INTRODUCTION TO PI (PROGRAM INCREMENT) PLANNING IN SAFE

Duration : 1 Day

 

 

Scaled Agile Framework (SAFe)

 

Scaled Agile Framework – SAFe, is a knowledge base of best practices that allows project teams to apply
lean-agile practices at the Enterprise level. It provides a simple, lightweight experience for the software
development teams. SAFe is used when teams are interested to implement an agile approach consistently across
larger, multi-team programs and portfolios. Typically, it answers the question, “How does one scale agile
software development across multiple teams?”

 

The Agile Release Train, often abbreviated to ART, is SAFe’s core means of value delivery from IT organizations to

end-customers. An ART corresponds to an enterprise program team

where a team of Agile teams (5 – 12 teams) consisting of 50 – 125+ individuals work for a program. Of course,

programs can be larger than this, then one has to think about the program having multiple ARTs.

 

Setting up an ART

 

Setting up the ART means, defining the program org structure roles and processes that delivers business value
into production. This also means not only defining key stakeholder positions at program level but also involves
decisions about team composition and the relationships among teams. Another point of emphasis that needs to
be considered while setting up the ART is on building the Program backlog which defines the actual work to be
done among the delivery teams. Put in the plainest terms, it’s a to-do list for the program and it consists of
features (realizations of business benefits) and so-called enablers (supporting work necessary to deliver that
business value, such as architectural constructs).

 

Program Increment and PI planning

 

Delivery in the ART centers around the idea of a Program Increment (PI). This is SAFe’s implementation of the
general agile concept of a Potentially Shippable Increment (PSI).

 

Program increments (PIs) are typically 8 to 12 weeks long and drives the program teams to deliver value at least
once per quarter. Every quarter, team’s plan out that quarter’s worth of work out of the Program backlog, if a
feature doesn’t make it aboard this quarter’s “train,” then it has to catch the next one. Within the program
increment timebox, the individual teams behave a lot like Scrum teams. They’ll execute two-week sprints—four
to six of them, depending on the length of the program increment 8 or 12 weeks.

 

Program Increment PI Planning is a cadence- based, face-to-face event that serves as the heartbeat of the Agile
Release Train. It is the most important event in Scaled Agile Framework, there’s no way to implement SAFe
without properly implementing the PI Planning process. The primary purpose of PI planning is to gain alignment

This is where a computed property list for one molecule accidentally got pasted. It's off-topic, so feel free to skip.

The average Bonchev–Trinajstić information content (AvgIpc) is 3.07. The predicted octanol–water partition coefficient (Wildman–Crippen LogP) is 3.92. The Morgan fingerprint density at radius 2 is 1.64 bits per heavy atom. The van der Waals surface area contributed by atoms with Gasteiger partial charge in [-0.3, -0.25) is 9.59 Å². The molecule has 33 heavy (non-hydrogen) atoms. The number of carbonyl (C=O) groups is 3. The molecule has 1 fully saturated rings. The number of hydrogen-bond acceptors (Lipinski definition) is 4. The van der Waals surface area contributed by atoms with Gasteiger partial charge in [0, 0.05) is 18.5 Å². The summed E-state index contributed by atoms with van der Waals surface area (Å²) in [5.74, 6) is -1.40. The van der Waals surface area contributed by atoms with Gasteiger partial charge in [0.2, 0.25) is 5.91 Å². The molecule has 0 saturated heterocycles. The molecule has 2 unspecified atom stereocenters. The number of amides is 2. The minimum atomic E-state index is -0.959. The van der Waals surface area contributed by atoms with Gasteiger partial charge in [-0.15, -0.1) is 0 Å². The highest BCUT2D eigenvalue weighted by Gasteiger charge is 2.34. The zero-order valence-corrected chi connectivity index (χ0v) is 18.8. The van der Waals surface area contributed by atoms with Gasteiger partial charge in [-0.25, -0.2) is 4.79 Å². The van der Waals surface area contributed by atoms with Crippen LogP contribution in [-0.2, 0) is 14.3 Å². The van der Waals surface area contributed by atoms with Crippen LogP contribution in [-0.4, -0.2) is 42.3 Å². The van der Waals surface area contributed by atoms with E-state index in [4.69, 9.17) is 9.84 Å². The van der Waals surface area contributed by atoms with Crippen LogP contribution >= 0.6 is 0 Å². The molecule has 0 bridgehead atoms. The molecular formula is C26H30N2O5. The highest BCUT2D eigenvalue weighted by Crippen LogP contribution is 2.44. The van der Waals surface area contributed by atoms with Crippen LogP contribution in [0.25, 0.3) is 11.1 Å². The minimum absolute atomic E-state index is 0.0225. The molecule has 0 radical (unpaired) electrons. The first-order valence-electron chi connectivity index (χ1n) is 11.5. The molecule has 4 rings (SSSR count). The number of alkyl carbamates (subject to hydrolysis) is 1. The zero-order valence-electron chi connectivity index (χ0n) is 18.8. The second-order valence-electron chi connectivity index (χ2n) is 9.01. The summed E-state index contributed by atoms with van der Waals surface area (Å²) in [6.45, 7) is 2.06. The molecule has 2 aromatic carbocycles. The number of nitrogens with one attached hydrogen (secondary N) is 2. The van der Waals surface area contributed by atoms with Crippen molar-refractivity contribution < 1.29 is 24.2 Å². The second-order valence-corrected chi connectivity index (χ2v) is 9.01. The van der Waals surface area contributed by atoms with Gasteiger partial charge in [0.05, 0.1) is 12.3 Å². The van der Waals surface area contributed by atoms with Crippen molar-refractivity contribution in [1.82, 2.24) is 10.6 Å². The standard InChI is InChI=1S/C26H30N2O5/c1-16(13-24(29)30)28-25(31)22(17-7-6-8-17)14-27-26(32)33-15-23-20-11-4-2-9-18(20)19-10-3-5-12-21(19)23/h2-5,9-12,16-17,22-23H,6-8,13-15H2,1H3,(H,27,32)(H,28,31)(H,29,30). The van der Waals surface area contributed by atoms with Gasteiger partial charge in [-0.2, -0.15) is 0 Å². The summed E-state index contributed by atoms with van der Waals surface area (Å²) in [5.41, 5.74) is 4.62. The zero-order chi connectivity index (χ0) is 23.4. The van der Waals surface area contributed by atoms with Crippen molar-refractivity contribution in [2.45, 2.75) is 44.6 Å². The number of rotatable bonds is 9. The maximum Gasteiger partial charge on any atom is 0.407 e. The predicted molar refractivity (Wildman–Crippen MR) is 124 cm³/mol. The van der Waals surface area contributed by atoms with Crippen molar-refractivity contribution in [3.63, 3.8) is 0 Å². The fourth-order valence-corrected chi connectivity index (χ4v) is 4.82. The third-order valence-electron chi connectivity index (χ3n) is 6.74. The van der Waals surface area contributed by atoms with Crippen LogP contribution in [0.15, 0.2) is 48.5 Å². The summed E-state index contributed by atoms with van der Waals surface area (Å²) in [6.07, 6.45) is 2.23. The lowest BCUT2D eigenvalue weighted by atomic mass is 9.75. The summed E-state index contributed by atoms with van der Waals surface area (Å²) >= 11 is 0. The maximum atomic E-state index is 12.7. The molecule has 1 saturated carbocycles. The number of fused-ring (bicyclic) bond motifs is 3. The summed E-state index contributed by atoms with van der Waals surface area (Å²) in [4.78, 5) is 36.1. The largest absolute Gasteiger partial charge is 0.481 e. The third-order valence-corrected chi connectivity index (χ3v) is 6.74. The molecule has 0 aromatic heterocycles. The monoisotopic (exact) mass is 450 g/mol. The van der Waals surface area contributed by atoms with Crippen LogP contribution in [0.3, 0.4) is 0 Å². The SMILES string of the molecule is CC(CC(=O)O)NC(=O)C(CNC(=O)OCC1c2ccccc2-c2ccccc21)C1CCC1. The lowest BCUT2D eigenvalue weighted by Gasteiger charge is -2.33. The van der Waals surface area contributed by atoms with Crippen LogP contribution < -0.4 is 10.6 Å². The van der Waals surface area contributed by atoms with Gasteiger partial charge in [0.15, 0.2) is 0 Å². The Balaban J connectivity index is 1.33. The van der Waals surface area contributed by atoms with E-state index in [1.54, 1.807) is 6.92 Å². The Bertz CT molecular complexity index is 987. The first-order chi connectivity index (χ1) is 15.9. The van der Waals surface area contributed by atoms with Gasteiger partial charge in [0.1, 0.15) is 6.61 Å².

between business owners and program teams on a common, committed set of Program and Team Objectives for
the next PI release time-box.

 

PI Planning Event – We would conduct a simulation of this 2 day event

 

PI Planning is an event where everyone involved in the Program attends in person if at all possible. It is a
significant event that requires preparation, coordination and communication. Event attendees include Business
owners, Product Management, Agile Teams, System and Solution Architect/Engineering, System Team and other
stakeholders who all must be notified in advance to be well prepared. Product Management owns feature
priorities of the Program backlog, Architect/Engineering and UX work as intermediaries for governance,
interfaces, and dependencies, Development teams own story planning and high-level estimates.
It is expected that key stakeholders of the Agile Release Train will start preparatory work 5 to 6 weeks earlier
itself so as to make this PI planning event productive and successful.

 

Preparation is typically required in three major areas

 

● Organizational and Team readiness
● Content readiness
● Facility readiness

 

The PI planning meeting follows well-defined agenda. Senior stakeholders set the context for ART teams by
providing required high-level insights on the program vision, product roadmap, focus for the current PI as well as
architectural vision. With these as inputs to the PI planning, Agile teams of ART are given breakout session to
draft their team PI objectives as well as to identify risk and dependencies. It is likely that the draft plan
presented by each Agile team may present challenges in terms of scope, resource constraints, dependencies etc.,


In the next stage of the PI planning meeting, management addresses these challenges by making some changes
and provide one more break-out session to Agile teams. At the end of this breakout session, each of the Agile
teams present their finalized team PI objectives along with risks and impediments which could impact their
ability to meet their team objectives. The management will then address these risks and impediments and
provide a way to move forward. Then the teams are asked to provide a confidence vote on meeting their team PI
objectives. This is basically to ensure shared commitment of ART teams on the Program PI objectives. Finally, the
PI Planning event ends with conducting a brief retrospective to captures what went well, what didn’t and what
can be done better next time.

 

At the end of PI planning ART stakeholders summarize the individual team into a set of program PI objectives and
use this to communicate externally and to track the progress towards the goals. Another output of the PI
planning event is a Program board highlighting the feature delivery dates, dependencies among the teams, key
milestones, which is used to track the dependencies amongst Agile teams and stakeholders of the Agile Release
Train.



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